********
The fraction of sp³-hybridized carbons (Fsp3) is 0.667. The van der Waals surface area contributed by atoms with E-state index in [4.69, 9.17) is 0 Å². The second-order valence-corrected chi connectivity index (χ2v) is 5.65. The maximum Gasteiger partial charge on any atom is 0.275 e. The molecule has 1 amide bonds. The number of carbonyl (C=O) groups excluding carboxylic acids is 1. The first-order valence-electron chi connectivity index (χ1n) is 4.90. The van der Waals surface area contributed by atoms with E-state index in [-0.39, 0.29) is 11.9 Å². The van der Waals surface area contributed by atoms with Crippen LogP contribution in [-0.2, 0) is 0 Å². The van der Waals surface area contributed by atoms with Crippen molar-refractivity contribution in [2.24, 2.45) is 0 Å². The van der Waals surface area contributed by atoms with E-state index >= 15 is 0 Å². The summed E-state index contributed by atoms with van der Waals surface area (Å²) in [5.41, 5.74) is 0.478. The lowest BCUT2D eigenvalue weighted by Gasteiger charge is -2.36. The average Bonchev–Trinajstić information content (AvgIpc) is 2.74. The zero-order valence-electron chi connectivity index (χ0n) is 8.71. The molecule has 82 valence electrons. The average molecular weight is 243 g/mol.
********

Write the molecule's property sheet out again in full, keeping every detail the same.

The fraction of sp³-hybridized carbons (Fsp3) is 0.667. The van der Waals surface area contributed by atoms with E-state index in [4.69, 9.17) is 0 Å². The second-order valence-corrected chi connectivity index (χ2v) is 5.65. The maximum Gasteiger partial charge on any atom is 0.275 e. The molecule has 1 amide bonds. The number of carbonyl (C=O) groups excluding carboxylic acids is 1. The first-order valence-electron chi connectivity index (χ1n) is 4.90. The van der Waals surface area contributed by atoms with E-state index in [-0.39, 0.29) is 11.9 Å². The van der Waals surface area contributed by atoms with Crippen LogP contribution in [-0.2, 0) is 0 Å². The van der Waals surface area contributed by atoms with Crippen molar-refractivity contribution in [2.24, 2.45) is 0 Å². The van der Waals surface area contributed by atoms with E-state index >= 15 is 0 Å². The summed E-state index contributed by atoms with van der Waals surface area (Å²) in [5.41, 5.74) is 0.478. The lowest BCUT2D eigenvalue weighted by Gasteiger charge is -2.36. The average Bonchev–Trinajstić information content (AvgIpc) is 2.74. The zero-order valence-electron chi connectivity index (χ0n) is 8.71. The molecule has 82 valence electrons. The average molecular weight is 243 g/mol.